The psychologist also thinks that work will also be characterized by a major control aspect in the future because of technological advances. Constantly documenting and entering data could lead to a worst-case scenario if the question arises as to when the actual work will be done. Managers in particular would be challenged in the future. At the same time, they would have to support employees between the guidelines of politics and corporate concepts. “This could increase the quality of the work, for example in terms of transparency and comparison, but it is also heavily dependent on the industry,” says Birbaumer.
Digitization of work, shortage of skilled workers, demographic aging, work psychology, job destruction vs. new jobs, rethinking and retraining - all these terms, which will be key issues in the socio-political process in a few years' time, already indicate that suitable framework conditions will soon be needed.
BGE as "Power"
One point that encompasses all of the factors mentioned and is brought into play again and again is the unconditional basic income (UBI). Critics see it as a social hammock that heralds the end of work. Others want to use it to ease the pressure on workers. Clemens Wasner: “There will be no getting around the UBI. The explanation for this is simple: As the speed at which new technologies and methods spread in everyday working life, it becomes inevitable to give citizens the time to learn them. In this context, I find it strange that the internal training programs and employee leave in Silicon Valley, for example, are widely praised, but at the same time the educational leave, which is a far more progressive instrument, is criticized, ”he says. “Work as a social meaning means experiencing recognition, seeing the meaning in it and being motivated - and working towards a common goal. But if you are only fighting for survival, there is a lack of quality, ”says Birbaumer. There is room for creativity under a BGE, which is not about being able to afford the next villa financed by the state, but about removing the pressure of everyday life. “People would have more energy for commitment. I don't see a hammock in it, but power. ”However, one must differentiate which group it is intended for. And the question of height should also be tapped.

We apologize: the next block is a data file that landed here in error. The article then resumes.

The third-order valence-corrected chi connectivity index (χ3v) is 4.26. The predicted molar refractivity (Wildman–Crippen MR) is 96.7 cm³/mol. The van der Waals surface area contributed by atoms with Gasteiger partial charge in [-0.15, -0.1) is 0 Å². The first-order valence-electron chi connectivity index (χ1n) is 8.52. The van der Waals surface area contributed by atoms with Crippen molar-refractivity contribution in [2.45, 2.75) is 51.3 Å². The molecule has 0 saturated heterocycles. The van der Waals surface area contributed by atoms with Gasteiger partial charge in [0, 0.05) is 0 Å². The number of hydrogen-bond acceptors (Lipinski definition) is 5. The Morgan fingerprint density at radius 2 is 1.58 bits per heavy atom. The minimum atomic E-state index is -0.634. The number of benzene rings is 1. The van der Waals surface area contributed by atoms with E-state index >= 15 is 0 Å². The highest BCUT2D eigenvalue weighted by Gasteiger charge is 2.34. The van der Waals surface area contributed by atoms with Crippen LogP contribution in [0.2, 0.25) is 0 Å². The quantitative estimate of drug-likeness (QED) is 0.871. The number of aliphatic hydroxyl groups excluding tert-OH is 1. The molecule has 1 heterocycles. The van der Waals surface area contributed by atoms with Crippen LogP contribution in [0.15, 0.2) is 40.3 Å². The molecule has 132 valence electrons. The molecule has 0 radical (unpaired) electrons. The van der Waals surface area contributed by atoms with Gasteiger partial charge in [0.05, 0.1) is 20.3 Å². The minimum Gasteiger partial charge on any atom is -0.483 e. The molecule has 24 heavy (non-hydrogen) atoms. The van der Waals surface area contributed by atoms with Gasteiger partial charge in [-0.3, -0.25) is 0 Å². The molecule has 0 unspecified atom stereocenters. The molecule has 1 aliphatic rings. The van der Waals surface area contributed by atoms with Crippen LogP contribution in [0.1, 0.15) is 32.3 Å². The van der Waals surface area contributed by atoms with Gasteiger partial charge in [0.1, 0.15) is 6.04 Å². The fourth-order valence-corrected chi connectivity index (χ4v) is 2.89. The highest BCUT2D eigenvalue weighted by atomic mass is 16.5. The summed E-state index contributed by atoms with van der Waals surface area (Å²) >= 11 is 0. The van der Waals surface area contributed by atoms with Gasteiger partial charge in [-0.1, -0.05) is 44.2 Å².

"Innovation through recreation"
Mario Schuster also recognizes a sensitive issue in the UBI. “Activities with lower as well as intermediate qualifications will be eliminated; more specialists will be needed for this. With 300,000 unemployed, this does not mean that they will become 300,000 new IT technicians, ”says Schuster. The industrial psychologist names three basic psychological needs of humans that could point the way on this topic and invalidate the killer argument “lazy skin”: According to the self-determination theory of the researchers Edward L. Deci and Richard M. Ryan (for the first time Presented at the University of Rochester in 1985) Recognition, advancement and autonomy. Her paper also states, "People who are free to decide what they do are much more motivated". This freedom should not be understood as "free from duties and work", but rather as "free from the struggle for survival and pressure", which can also be seen as a relaxation factor in a changed world of work with high demands. Because, according to Schuster, it is like this: "Innovation does not come about through more work, but through relaxation."
This article appeared in print in brutkasten magazine # 7 “The world in 5 years”